College football fever brings Los Angeles to a grinding halt

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The Independent US

The rest of the US may have its thoughts focused on Christmas shopping this weekend, but Los Angeles will be gripped by an entirely different seasonal fever. Today sees the annual showdown between the City of Angels' two leading college-level American football teams, USC and UCLA, and it is turning into the most intensely anticipated local sporting event in years.

One might think this a relatively parochial matter, especially to those who do not happen to have an affiliation with either the University of Southern California (the city's premier private university) or UCLA, the biggest campus in the state-run University of California.

But that would be to misunderstand the extraordinary pull of college-level sports in the US. Los Angeles might get more excited by a Beatles reunion concert, or a confirmed UFO landing in the Hollywood Hills, but not a whole lot else.

The 92,000 seats at the Coliseum, USC's home stadium, have been sold out for weeks. (That's more seats than at Old Trafford, more even than at the new Wembley.) An orgy of selling and reselling of tickets on the internet pushed prices from the $65 (£37) face value to as high as $4,600 by last night.

Desperate fans have offered all sorts of inducements to would-be online sellers - a dentist offering free teeth-whitening, a musician offering free piano lessons - and made last-ditch emotional pleas on behalf of elderly parents, soldiers on leave from Iraq, the sick, the disabled and the bereaved.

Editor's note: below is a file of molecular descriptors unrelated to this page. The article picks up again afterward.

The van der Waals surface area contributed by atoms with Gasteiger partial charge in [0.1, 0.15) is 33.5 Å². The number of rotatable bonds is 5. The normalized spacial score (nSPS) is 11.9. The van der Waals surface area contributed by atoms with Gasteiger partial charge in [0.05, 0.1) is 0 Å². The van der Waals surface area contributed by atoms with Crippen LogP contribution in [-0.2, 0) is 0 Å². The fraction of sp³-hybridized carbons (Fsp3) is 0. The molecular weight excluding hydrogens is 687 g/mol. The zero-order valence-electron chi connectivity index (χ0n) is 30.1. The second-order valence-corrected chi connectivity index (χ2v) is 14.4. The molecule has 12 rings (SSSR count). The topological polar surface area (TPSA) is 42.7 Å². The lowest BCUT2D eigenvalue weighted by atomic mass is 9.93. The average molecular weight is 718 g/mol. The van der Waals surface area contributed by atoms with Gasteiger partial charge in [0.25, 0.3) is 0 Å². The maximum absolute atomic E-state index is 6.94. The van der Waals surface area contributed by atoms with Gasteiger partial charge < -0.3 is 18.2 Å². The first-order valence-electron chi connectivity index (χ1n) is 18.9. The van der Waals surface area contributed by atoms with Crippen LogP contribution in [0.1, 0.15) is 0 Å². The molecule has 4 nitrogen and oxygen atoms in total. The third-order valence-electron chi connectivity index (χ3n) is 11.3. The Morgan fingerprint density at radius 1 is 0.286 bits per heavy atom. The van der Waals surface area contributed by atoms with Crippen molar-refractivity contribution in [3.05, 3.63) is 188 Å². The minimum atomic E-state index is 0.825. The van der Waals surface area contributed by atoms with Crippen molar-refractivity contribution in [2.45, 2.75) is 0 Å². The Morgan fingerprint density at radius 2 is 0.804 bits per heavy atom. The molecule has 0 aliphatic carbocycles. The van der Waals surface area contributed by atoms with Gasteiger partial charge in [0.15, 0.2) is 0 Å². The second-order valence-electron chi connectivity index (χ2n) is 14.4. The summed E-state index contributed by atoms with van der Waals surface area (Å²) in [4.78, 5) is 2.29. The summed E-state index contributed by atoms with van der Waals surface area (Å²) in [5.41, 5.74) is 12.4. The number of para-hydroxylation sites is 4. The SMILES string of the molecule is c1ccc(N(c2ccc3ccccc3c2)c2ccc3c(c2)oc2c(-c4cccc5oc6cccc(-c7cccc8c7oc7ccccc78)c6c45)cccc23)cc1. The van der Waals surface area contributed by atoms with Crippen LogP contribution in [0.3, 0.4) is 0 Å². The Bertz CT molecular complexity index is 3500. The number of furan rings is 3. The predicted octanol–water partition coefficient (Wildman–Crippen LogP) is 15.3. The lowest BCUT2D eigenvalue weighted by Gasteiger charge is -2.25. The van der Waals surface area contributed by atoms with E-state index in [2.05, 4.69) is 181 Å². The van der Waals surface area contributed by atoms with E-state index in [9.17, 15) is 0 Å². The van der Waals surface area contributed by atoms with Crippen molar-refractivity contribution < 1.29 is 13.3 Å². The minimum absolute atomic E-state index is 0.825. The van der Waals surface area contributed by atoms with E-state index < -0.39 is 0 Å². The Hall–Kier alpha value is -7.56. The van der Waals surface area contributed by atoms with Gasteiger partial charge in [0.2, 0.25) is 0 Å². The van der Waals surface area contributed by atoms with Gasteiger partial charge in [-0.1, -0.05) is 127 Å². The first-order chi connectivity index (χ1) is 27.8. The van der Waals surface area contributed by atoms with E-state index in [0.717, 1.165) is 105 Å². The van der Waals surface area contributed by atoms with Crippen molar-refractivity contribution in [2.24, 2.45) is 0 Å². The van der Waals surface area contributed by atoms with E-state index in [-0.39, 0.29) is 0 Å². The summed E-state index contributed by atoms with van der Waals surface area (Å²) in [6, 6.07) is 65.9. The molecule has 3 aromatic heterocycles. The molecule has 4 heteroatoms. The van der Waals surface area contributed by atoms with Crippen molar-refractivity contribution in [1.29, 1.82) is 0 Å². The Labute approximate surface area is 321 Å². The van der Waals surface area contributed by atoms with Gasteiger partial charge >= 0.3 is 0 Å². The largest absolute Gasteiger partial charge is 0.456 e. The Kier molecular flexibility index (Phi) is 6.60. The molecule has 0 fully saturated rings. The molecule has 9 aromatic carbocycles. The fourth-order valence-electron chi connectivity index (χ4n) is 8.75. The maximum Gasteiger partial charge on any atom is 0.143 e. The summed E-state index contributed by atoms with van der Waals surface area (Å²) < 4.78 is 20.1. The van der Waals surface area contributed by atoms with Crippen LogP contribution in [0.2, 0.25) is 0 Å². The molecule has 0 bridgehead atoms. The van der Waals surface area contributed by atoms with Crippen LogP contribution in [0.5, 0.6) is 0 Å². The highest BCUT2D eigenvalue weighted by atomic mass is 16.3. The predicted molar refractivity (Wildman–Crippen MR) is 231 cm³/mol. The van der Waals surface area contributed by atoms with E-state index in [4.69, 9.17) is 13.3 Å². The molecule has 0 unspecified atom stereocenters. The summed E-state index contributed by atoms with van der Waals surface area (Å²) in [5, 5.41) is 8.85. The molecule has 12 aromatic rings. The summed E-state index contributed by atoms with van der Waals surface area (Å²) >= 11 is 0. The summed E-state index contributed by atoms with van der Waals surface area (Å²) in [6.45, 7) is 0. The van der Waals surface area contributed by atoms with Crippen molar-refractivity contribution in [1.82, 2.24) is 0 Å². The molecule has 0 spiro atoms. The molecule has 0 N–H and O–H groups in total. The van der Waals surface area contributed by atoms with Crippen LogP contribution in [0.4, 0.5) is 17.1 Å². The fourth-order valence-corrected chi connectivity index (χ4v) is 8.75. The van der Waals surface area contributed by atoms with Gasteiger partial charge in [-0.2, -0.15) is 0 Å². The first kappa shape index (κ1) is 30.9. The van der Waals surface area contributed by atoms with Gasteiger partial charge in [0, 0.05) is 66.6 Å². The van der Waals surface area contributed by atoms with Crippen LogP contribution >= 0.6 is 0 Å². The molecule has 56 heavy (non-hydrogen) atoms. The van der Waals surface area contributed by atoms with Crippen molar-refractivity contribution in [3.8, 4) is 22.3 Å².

Traffic ground to a halt for hours on end across west Los Angeles for the pre-game parade thrown for the UCLA team, the Bruins, on Thursday afternoon and ground to a halt all over again at a giant bonfire and pep rally laid on that night for the USC Trojans, 16 miles to the south. Clusters of face-painted fans - blue and gold for UCLA, red and yellow for USC - have packed the malls and shopping streets. Some people have repainted their cars. Yesterday, even elementary school students in parts of the city were encouraged to show up wearing the colours of their preferred teams.

The excitement has something to do with the fact that both teams have unusually strong line-ups. The Trojans are undefeated in 33 games and enter the near-gladiatorial contest as the hot favourites. But the Bruins are also having a banner year, with just one loss so far. Smashing their crosstown gridiron rivals would not only be a sweet symbolic victory. It would also propel UCLA into the top tier of college teams for the first time in years.

It seems extraordinary that a non-professional game could attract this kind of excitement. But college sports - especially football and basketball - are the bedrock of American sporting culture, with a far greater degree of fan identification with the local team than in the professional leagues.

When Jack Straw, the Foreign Secretary, visited the Secretary of State, Condoleezza Rice, in her home state of Alabama recently, she had no hesitation in taking him to the Alabama-Tennessee college football game - played to a sell-out 80,000 crowd.